A new name, southern-style

"Good morning, Miss Carol." "Hey, Miss Charlene." And so the day begins at the little public library where I work in central Florida.

This band of women co-workers welcome me into their midst with a joyous "Hey, Miss Dawn."

Southern hospitality has surprised this stoic (by Southern standards) Midwestern girl.

When my husband and I first moved to Florida, we constantly reminded ourselves that we were on "Florida time." Nothing, except perhaps the anoles, rush in this tropical realm. There is a rhythm to the land that seems in tune with the ocean waves. Palm leaves sway lazily in the sea breeze, and sunshine soaks into our shoulders. Birds don't twitter; they drawl, in honks and barks.

The manatees in the nearby St. Johns River epitomize the Florida lifestyle. Just watching them makes my heart rate slow and my breathing deepen. They linger and interact in their watery community, as if they have all the time in the world. They live peacefully with alligators.

Native Floridians seem to have adopted that same rhythm and adaptability. Hammers driving nails into new houses maintain a steady but fuguelike beat. Traffic, except for the newcomers, moves leisurely. Food service, postal service, customer service, grocery lines all move at a pace conducive to smiles and conversation, which inevitably begins with "Where are you-all from?"

It startled me the first time someone added Miss to my first name. I regarded it simply as an affectation, as when my aunt called me Dawn-y, or when my crotchety high school math teacher would rasp out, "Miss Eversole, would you please tell the class the right answer?"

But my library colleagues regard this greeting as a true courtesy. And much to my surprise, I like it. It is a pleasant alternative to being dry old Mrs. Goldsmith or the dreaded, age-defining "ma'am."

After all these years, my name had become a comfortable, known quantity that would always be there and never surprise me.

Being addressed as Miss Dawn turns my name into something different. It makes me feel new and young – like a princess. It borders on being an endearment. Miss Dawn can dare to do things that plain-old Dawn wouldn't consider.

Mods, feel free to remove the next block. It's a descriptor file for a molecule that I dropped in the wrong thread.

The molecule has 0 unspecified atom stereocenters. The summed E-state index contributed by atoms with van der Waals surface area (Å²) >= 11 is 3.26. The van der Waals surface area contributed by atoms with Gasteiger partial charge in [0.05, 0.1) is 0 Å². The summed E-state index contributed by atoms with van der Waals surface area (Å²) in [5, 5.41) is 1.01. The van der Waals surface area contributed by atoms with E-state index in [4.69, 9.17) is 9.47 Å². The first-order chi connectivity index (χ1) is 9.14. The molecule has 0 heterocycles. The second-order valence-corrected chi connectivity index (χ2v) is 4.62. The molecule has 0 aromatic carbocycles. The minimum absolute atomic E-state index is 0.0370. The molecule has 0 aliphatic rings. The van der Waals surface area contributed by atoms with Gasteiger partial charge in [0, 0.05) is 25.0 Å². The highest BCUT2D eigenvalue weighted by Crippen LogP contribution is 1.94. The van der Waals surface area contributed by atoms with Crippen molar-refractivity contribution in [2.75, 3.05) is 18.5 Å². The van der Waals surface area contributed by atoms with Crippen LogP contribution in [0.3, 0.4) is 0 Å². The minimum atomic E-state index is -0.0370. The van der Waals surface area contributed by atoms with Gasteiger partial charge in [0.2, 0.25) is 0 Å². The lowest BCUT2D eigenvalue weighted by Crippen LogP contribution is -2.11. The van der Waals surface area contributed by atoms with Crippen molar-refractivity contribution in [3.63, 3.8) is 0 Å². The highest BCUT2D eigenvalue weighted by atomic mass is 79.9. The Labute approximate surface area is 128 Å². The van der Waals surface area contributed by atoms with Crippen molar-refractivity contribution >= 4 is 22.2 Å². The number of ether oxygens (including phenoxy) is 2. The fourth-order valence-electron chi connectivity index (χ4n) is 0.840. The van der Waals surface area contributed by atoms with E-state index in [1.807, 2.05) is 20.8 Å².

Sadly, though, I can't bring myself to call others Miss. My Midwest reticence to change a lifetime of respectfully addressing people with a title and surname – such as Mrs. Perez – makes me stumble over Miss Karen. It sounds intimate to my cold Northern ears.

Yet I hear this form of greeting everywhere I go.

In stores, restaurants, on the street, old friends greet one another and young people address teachers or elders this way. It is like a background hum that reminds me where I am. It sounds particularly sweet on the lips of children.

Still, I hesitate to follow their example.

I wonder if "Miss Dawn" is more than Southern influence. Perhaps it is about people who have joined together in a sanctuary where the common denominator of books leads to a more courteous or cordial atmosphere. This building filled with books welcomes everyone – regardless of age, race, gender, religion, economic situation, or culture.

Voices are hushed and reverent within its walls, yet they mingle with the laughter of children. Everyone delights over discovering a new book.

Listening to the murmured conversations in the library, I hear a swirl of international voices: the enticing rhythm of Jamaican language mixed with lilting Irish brogues, and Scottish burrs mingled with romantic French lisps.

Earthy German consonant-rich words blur together with Russian phrases that remind me of fur coats, Fabergé eggs, cabbage soup, and Dr. Zhivago.

I could listen forever to these seductive accents. Each language distinct, yet they blend into a welcome cacophony of what I term the "cultural side," the positive side, of global warming. Cultures meld, yet retain their individual charm.

Lurking beneath the influx of snowbirds and new residents, new developments, and new infrastructure is the Florida of orange groves, swamps, old-time religion, and biscuits and gravy.

We all cling to familiar traditions. A fall cool spell – nights in the 40s, days in the 80s – made me nostalgic for a Midwest autumn, apple dumplings, falling leaves, crisp nights under wool blankets, and cool days made for harvest.

Longtime Floridians wore layers of jackets and sweaters to ward off the "cold." Northerners stopped perspiring, as though they were in a sauna and enjoyed the cool breeze on their fevered skins.

A note from friends in the Midwest reminded me of ice-encrusted windshields, windchill factors, snowdrifts, and dark winter days.

I embraced the moment and adapted to my new, location:

By combining sunshine and cool breezes wafting through open windows and doors with a batch of freshly baked apple dumplings and a pot of steaming chili, I found a way to hold onto my past and embrace my future.

Each year I slip a bit more under the influence of this land and its smiling, genteel courtesies. I feel the lines blur between my life before Florida and my life in this land of contrasts, where Old World and New create an inviting harmony that makes me hum with anticipation.

Not long ago, on the anniversary of my working one full year at the library, I entered the workplace and pinned on my employee badge.

With only a slight hesitation, I took a deep breath, looked my co-workers in the eyes, smiled, and said, "Hey, Miss Charlene. Hey, Miss Carol."

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